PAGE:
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Discussion Starter #1
Is this method used at all?

I know that if you're buying over the internet, you'd expect to have what you order within a couple of days. But what if you're not prepared to take the risk of purchasing/printing a whole lot of shirts?

Although I can't perform the printing myself, my printer tells me about a week for one offs. After I receive the shirt, I'll then send it on to the customer, which'll take 2 days in the UK or upto 4 outside.

So then it's possible for a shirt to be delivered in 11 days. To me that sounds unreasonable. But I guess the designs have to be hot as hell if someone wanted to wait that long right?
 

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that's a tough call.

first, if you look around at other sites' 'terms/faqs' - you'll see a wide spectrum of delivery timeframe. some sites carry all items in stock and ship immediately. while other shops state anywhere from a '3-14 day' for delivery..depending on the item, etc.

as you get rolling with sales you'll create an inventory.

one thing you could do is to only sell what you have in stock.

last, as long as you make it clear to your surfers/customers exactly what the delivery timeframe is, then i think you'll be ok.

hope this helps.
 

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It is true that if you place the time frame on your site, it shouldn't be too big of a problem, however you want your customers to come over and over again, and the faster a customer recieves their merchandise the happier they are and the more likely they are to buy again. In short, try to speed up the time or find a new printer.
 

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identityburn said:
the turnaround time for t-shirt hell is something like 15 days and they're doing well.
Yup...go to the About Us page for T-shirt Hell. They only print a design when they have a boat load of orders, meaning they print every two weeks or so, per design.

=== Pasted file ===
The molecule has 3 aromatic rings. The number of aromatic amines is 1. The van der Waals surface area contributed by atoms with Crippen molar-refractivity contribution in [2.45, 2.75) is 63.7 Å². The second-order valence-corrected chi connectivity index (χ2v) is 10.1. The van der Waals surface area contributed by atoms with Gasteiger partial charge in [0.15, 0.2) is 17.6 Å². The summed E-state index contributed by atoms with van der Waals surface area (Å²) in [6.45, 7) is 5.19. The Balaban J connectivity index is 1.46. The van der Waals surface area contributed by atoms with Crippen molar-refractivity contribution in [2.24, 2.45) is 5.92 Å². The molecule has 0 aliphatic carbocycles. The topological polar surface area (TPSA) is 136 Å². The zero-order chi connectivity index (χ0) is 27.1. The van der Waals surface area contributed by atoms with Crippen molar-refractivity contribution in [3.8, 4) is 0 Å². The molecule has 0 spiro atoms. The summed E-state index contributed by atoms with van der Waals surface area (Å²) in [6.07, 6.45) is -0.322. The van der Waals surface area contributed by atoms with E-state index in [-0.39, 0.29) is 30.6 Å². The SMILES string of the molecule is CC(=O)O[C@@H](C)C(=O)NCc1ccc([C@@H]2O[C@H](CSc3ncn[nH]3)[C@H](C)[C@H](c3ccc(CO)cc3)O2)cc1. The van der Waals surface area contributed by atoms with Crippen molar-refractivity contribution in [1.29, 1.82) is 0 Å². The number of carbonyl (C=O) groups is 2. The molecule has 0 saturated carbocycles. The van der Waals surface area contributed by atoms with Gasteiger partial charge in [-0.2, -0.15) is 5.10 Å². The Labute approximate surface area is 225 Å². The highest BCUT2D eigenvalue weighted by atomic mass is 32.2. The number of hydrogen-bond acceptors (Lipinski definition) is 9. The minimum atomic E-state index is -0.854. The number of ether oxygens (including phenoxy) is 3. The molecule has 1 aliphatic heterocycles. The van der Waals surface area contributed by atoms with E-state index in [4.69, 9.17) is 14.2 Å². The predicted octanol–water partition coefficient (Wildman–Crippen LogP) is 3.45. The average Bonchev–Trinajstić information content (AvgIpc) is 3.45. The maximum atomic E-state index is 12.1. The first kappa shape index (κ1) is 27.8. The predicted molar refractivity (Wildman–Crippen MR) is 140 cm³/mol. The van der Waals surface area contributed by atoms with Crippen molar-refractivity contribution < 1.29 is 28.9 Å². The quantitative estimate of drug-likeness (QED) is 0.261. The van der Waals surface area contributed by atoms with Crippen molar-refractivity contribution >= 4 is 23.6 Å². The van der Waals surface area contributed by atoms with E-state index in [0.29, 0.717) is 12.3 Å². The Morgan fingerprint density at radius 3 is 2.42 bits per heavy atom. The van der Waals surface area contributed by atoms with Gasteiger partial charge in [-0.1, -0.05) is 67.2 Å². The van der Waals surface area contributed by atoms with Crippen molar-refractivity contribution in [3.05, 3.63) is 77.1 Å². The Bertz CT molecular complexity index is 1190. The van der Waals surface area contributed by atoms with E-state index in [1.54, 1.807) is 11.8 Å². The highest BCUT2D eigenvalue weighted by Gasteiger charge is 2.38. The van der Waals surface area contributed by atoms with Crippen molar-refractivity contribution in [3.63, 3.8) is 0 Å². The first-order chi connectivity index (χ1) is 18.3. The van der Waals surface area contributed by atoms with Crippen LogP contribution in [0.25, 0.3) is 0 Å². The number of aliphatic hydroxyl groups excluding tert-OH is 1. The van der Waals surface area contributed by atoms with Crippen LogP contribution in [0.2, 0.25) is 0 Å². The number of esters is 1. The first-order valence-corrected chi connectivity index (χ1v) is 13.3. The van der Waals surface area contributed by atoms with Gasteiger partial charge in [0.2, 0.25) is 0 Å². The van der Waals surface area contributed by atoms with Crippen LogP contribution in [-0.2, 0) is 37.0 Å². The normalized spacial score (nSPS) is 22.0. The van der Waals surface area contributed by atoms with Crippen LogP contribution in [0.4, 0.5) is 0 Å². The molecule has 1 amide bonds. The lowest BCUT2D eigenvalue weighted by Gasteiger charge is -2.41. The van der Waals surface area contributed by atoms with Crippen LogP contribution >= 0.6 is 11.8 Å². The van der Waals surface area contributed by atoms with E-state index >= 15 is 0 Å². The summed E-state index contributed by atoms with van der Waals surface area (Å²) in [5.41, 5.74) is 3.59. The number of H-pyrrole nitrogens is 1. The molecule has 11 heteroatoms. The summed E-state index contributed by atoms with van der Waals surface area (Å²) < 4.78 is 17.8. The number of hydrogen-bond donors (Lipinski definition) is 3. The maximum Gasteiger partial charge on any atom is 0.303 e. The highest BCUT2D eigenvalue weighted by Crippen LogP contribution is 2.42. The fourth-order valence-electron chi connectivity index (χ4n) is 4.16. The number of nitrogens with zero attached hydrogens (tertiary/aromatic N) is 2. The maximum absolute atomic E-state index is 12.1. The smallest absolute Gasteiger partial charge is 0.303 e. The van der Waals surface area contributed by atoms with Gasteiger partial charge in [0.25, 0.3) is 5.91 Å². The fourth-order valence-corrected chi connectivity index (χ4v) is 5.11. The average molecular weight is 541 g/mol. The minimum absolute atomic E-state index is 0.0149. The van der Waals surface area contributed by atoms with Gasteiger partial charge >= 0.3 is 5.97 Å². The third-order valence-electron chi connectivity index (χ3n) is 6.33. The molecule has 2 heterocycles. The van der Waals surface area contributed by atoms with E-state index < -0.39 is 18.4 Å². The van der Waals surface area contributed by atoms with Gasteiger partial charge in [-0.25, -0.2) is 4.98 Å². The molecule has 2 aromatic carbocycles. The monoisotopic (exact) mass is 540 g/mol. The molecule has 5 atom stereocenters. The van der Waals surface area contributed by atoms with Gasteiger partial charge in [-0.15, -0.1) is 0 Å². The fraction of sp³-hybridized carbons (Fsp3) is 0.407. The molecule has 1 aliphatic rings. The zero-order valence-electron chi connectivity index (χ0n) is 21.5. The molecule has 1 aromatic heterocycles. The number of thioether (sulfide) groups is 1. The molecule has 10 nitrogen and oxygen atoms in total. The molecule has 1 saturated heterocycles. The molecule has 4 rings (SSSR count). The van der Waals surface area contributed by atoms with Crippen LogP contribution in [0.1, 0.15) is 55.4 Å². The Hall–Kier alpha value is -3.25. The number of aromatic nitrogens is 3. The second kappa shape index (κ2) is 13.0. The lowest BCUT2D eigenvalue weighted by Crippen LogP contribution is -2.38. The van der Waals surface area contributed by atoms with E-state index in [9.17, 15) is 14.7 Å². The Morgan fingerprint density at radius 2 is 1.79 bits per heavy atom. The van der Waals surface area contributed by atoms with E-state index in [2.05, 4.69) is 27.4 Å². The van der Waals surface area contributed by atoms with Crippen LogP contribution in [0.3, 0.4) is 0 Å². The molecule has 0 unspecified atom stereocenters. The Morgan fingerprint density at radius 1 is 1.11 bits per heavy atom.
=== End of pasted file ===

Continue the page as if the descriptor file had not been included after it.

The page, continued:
But then.....they are a known brand. Whether customers of a new label would accept that is a different matter.
 

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As mentioned, companies as large as t-shirt hell print in batches once a week. So yes, it can work. You will lose some impatient customers though, and the longer your turnaround time the more chargebacks you'll get. All in all I don't think it's a great idea, but it can work and it's just a matter of weighing up the pros and cons for your individual business.

(I also think that if you can print every two or three days that's significantly different to every week or two; 2-3 days is fine in my opinion, 7+ is problematic)
 

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Discussion Starter #7
Currently we dispatch same day for orders before 1pm. In our terms and conditions we say allow up to 10 days for delivery, but this is because we dunno if the package will encounter and trouble during transit.

I see that T Shirt Hell are established and customers are willing to wait.

Print to order isn't something typically seen in start ups are they? Is the turnaround time at places like spreadshirt and cafepress the same?
 

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To be honest, I'd say the best solution - if you don't want to leave your customers hanging on forever - is to get yourself a heat press and have plastisol transfers made... Have you considered that option?
 

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Keep in mind that if you're only offering your customers a 2 week turnaround time on their orders, you could be losing some customers that want things sooner.